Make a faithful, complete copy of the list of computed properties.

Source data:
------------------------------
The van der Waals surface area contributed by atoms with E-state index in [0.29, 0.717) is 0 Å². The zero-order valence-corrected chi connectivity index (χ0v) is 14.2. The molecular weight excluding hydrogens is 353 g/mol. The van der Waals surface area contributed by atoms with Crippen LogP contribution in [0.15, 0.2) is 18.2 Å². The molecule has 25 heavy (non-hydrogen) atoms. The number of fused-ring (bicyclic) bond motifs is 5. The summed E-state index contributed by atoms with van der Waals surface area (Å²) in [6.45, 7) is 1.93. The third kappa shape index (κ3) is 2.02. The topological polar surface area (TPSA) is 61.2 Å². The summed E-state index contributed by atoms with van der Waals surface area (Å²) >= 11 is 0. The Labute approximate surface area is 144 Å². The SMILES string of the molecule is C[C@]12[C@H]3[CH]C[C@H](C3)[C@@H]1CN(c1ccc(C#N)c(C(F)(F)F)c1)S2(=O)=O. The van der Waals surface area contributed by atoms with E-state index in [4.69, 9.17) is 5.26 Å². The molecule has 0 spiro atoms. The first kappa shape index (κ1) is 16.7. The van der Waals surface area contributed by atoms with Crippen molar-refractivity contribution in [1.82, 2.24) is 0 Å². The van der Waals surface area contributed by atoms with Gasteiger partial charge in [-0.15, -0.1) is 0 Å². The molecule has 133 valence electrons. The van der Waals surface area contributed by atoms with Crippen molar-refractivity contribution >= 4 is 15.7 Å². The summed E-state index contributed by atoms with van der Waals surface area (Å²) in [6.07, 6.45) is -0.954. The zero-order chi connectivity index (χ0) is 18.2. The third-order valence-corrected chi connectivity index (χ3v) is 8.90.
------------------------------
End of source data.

The van der Waals surface area contributed by atoms with E-state index in [0.29, 0.717) is 0 Å². The zero-order valence-corrected chi connectivity index (χ0v) is 14.2. The molecular weight excluding hydrogens is 353 g/mol. The van der Waals surface area contributed by atoms with Crippen LogP contribution in [0.15, 0.2) is 18.2 Å². The molecule has 25 heavy (non-hydrogen) atoms. The number of fused-ring (bicyclic) bond motifs is 5. The summed E-state index contributed by atoms with van der Waals surface area (Å²) in [6.45, 7) is 1.93. The third kappa shape index (κ3) is 2.02. The topological polar surface area (TPSA) is 61.2 Å². The summed E-state index contributed by atoms with van der Waals surface area (Å²) >= 11 is 0. The Labute approximate surface area is 144 Å². The SMILES string of the molecule is C[C@]12[C@H]3[CH]C[C@H](C3)[C@@H]1CN(c1ccc(C#N)c(C(F)(F)F)c1)S2(=O)=O. The van der Waals surface area contributed by atoms with E-state index in [4.69, 9.17) is 5.26 Å². The molecule has 0 spiro atoms. The first kappa shape index (κ1) is 16.7. The van der Waals surface area contributed by atoms with Crippen molar-refractivity contribution in [1.82, 2.24) is 0 Å². The van der Waals surface area contributed by atoms with Gasteiger partial charge in [-0.15, -0.1) is 0 Å². The molecule has 133 valence electrons. The van der Waals surface area contributed by atoms with Crippen molar-refractivity contribution >= 4 is 15.7 Å². The summed E-state index contributed by atoms with van der Waals surface area (Å²) in [6.07, 6.45) is -0.954. The zero-order chi connectivity index (χ0) is 18.2. The third-order valence-corrected chi connectivity index (χ3v) is 8.90.